Global warming controversy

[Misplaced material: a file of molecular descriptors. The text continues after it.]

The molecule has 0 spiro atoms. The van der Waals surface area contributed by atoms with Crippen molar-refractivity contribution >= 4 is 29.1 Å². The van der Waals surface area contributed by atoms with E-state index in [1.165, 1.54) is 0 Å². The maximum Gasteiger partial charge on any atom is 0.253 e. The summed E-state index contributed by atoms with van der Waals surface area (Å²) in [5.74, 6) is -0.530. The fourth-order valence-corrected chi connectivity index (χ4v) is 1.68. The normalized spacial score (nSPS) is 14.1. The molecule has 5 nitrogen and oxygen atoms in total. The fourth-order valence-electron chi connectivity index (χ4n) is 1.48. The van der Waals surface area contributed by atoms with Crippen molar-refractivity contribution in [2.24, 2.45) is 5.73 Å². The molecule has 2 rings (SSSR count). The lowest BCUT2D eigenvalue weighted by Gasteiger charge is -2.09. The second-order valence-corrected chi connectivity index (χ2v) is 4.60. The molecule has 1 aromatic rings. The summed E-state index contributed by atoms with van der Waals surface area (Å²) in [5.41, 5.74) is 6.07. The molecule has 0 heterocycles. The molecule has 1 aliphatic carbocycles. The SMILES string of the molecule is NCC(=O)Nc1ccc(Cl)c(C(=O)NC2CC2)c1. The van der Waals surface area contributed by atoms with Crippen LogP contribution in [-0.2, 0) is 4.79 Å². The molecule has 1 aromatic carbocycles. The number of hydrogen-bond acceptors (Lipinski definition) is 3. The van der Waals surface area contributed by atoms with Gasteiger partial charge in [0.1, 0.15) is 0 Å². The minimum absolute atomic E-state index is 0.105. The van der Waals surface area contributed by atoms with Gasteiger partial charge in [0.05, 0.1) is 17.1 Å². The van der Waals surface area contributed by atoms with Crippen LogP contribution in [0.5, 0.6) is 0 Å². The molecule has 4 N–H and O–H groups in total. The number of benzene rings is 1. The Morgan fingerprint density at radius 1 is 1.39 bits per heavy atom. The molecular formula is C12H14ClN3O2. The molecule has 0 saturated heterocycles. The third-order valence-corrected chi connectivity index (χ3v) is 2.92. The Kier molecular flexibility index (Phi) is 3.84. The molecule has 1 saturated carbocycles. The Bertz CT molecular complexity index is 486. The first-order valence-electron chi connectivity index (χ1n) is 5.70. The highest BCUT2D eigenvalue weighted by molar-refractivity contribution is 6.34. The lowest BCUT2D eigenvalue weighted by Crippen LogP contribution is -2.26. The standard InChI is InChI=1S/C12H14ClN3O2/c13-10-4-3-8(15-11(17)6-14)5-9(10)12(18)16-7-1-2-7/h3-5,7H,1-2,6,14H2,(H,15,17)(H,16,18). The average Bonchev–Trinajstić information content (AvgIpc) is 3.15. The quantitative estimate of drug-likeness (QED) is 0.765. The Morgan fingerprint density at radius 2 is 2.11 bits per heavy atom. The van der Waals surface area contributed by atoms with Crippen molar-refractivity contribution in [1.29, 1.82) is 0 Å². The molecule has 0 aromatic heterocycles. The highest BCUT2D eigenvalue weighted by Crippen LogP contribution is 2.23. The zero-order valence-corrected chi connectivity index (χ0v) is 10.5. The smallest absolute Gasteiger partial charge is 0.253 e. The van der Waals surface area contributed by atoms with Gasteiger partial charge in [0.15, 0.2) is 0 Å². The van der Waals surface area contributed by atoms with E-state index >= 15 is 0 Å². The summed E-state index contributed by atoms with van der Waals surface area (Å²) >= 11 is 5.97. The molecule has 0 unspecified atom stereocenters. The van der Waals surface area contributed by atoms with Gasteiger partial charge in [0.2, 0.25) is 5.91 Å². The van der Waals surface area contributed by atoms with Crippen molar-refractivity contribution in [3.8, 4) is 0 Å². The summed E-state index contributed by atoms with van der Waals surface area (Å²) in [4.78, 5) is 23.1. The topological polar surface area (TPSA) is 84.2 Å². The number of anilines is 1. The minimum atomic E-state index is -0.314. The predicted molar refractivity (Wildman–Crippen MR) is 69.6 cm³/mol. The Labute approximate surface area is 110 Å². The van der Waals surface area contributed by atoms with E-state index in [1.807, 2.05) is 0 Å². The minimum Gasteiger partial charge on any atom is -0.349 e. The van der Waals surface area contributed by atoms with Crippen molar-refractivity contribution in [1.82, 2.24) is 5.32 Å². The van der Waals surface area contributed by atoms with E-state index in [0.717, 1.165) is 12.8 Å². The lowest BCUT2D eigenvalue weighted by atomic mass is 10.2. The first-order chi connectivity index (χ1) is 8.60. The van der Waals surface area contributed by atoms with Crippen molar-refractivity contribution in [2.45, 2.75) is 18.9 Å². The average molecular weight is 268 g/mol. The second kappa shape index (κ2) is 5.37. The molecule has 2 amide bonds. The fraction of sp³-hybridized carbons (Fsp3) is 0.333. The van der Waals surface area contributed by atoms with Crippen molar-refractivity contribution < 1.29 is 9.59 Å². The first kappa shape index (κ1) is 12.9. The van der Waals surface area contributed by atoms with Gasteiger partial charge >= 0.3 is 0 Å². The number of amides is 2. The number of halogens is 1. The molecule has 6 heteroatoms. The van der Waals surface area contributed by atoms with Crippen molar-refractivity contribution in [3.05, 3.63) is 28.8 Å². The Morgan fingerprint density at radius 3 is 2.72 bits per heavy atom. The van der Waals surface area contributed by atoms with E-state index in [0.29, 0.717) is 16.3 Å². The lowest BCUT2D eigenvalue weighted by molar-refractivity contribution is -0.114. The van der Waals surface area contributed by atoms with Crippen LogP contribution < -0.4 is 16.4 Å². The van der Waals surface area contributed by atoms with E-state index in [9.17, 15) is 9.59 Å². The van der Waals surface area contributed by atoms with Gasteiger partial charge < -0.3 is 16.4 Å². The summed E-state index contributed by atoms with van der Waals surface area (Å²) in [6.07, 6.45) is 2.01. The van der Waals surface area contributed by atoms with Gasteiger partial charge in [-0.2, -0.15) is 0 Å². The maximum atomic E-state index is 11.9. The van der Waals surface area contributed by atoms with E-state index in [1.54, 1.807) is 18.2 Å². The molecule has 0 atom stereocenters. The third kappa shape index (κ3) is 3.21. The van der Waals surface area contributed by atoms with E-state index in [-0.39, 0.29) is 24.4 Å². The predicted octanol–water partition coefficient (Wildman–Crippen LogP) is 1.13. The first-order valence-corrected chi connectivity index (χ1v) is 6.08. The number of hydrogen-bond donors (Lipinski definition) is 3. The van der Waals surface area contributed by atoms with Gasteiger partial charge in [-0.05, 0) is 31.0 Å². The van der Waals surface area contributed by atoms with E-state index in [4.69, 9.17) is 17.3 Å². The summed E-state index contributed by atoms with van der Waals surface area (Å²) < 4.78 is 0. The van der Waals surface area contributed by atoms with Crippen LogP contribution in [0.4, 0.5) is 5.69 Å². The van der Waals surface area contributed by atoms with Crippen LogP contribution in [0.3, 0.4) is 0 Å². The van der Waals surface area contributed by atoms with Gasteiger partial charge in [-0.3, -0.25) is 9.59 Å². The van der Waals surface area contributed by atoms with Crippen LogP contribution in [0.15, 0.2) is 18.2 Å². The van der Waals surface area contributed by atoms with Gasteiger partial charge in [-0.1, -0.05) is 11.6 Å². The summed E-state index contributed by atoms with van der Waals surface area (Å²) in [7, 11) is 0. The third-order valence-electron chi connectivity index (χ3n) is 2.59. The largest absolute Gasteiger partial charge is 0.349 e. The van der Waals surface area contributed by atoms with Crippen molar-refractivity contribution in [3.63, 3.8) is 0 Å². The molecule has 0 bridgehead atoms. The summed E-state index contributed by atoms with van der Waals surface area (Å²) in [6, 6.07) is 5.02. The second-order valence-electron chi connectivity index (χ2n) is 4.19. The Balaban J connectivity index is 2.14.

The global warming controversy concerns the public debate over whether global warming is occurring, how much has occurred in modern times, what has caused it, what its effects will be, whether any action should be taken to curb it, and if so what that action should be. In the scientific literature, there is a strong consensus that global surface temperatures have increased in recent decades and that the trend is caused primarily by human-induced emissions of greenhouse gases. No scientific body of national or international standing disagrees with this view, though a few organizations with members in extractive industries hold non-committal positions. Disputes over the key scientific facts of global warming are now more prevalent in the popular media than in the scientific literature, where such issues are treated as resolved, and more in the United States than globally.Political and popular debate concerning the existence and cause of climate change includes the reasons for the increase seen in the instrumental temperature record, whether the warming trend exceeds normal climatic variations, and whether human activities have contributed significantly to it. Scientists have resolved many of these questions decisively in favour of the view that the current warming trend exists and is ongoing, that human activity is the primary cause, and that it is without precedent in at least 2000 years. Disputes that also reflect scientific debate include estimates of how responsive the climate system might be to any given level of greenhouse gases (climate sensitivity), and what the consequences of global warming will be.Global warming remains an issue of widespread political debate, often split along party political lines, especially in the United States. Many of the largely settled scientific issues, such as the human responsibility for global warming, remain the subject of politically or economically motivated attempts to downplay, dismiss or deny them – an ideological phenomenon categorised by academics and scientists as climate change denial. The sources of funding for those involved with climate science – both supporting and opposing mainstream scientific positions – have been questioned by both sides. There are debates about the best policy responses to the science, their cost-effectiveness and their urgency. Climate scientists, especially in the United States, have reported official and oil-industry pressure to censor or suppress their work and hide scientific data, with directives not to discuss the subject in public communications. Legal cases regarding global warming, its effects, and measures to reduce it have reached American courts. The fossil fuels lobby and free market think tanks have often been identified as overtly or covertly supporting efforts to undermine or discredit the scientific consensus on global warming.